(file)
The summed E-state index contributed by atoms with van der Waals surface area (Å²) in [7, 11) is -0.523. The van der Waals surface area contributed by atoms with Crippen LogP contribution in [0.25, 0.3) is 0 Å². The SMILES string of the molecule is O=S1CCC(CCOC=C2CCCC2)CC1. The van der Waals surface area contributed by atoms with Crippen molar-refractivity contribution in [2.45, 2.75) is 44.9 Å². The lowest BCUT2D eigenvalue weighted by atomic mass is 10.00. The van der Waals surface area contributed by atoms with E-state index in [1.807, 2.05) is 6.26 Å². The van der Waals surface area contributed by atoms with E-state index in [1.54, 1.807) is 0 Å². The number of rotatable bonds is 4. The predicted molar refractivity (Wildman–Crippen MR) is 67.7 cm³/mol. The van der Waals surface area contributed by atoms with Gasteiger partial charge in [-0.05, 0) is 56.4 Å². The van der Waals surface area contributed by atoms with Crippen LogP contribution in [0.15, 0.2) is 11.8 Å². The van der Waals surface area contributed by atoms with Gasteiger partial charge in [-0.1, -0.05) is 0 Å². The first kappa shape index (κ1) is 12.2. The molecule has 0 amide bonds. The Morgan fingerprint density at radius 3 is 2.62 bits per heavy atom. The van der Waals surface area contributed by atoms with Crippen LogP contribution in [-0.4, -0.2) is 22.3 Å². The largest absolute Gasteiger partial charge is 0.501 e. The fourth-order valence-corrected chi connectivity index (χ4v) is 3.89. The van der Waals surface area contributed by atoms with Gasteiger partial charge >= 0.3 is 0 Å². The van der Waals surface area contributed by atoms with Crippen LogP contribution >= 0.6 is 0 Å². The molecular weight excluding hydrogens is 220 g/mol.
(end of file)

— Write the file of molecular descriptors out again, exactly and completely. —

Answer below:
The summed E-state index contributed by atoms with van der Waals surface area (Å²) in [7, 11) is -0.523. The van der Waals surface area contributed by atoms with Crippen LogP contribution in [0.25, 0.3) is 0 Å². The SMILES string of the molecule is O=S1CCC(CCOC=C2CCCC2)CC1. The van der Waals surface area contributed by atoms with Crippen molar-refractivity contribution in [2.45, 2.75) is 44.9 Å². The lowest BCUT2D eigenvalue weighted by atomic mass is 10.00. The van der Waals surface area contributed by atoms with E-state index in [1.807, 2.05) is 6.26 Å². The van der Waals surface area contributed by atoms with E-state index in [1.54, 1.807) is 0 Å². The number of rotatable bonds is 4. The predicted molar refractivity (Wildman–Crippen MR) is 67.7 cm³/mol. The van der Waals surface area contributed by atoms with Gasteiger partial charge in [-0.05, 0) is 56.4 Å². The van der Waals surface area contributed by atoms with Crippen LogP contribution in [0.15, 0.2) is 11.8 Å². The van der Waals surface area contributed by atoms with Gasteiger partial charge in [-0.1, -0.05) is 0 Å². The first kappa shape index (κ1) is 12.2. The molecule has 0 amide bonds. The Morgan fingerprint density at radius 3 is 2.62 bits per heavy atom. The van der Waals surface area contributed by atoms with Crippen LogP contribution in [-0.4, -0.2) is 22.3 Å². The largest absolute Gasteiger partial charge is 0.501 e. The fourth-order valence-corrected chi connectivity index (χ4v) is 3.89. The van der Waals surface area contributed by atoms with Gasteiger partial charge >= 0.3 is 0 Å². The van der Waals surface area contributed by atoms with Crippen LogP contribution >= 0.6 is 0 Å². The molecular weight excluding hydrogens is 220 g/mol.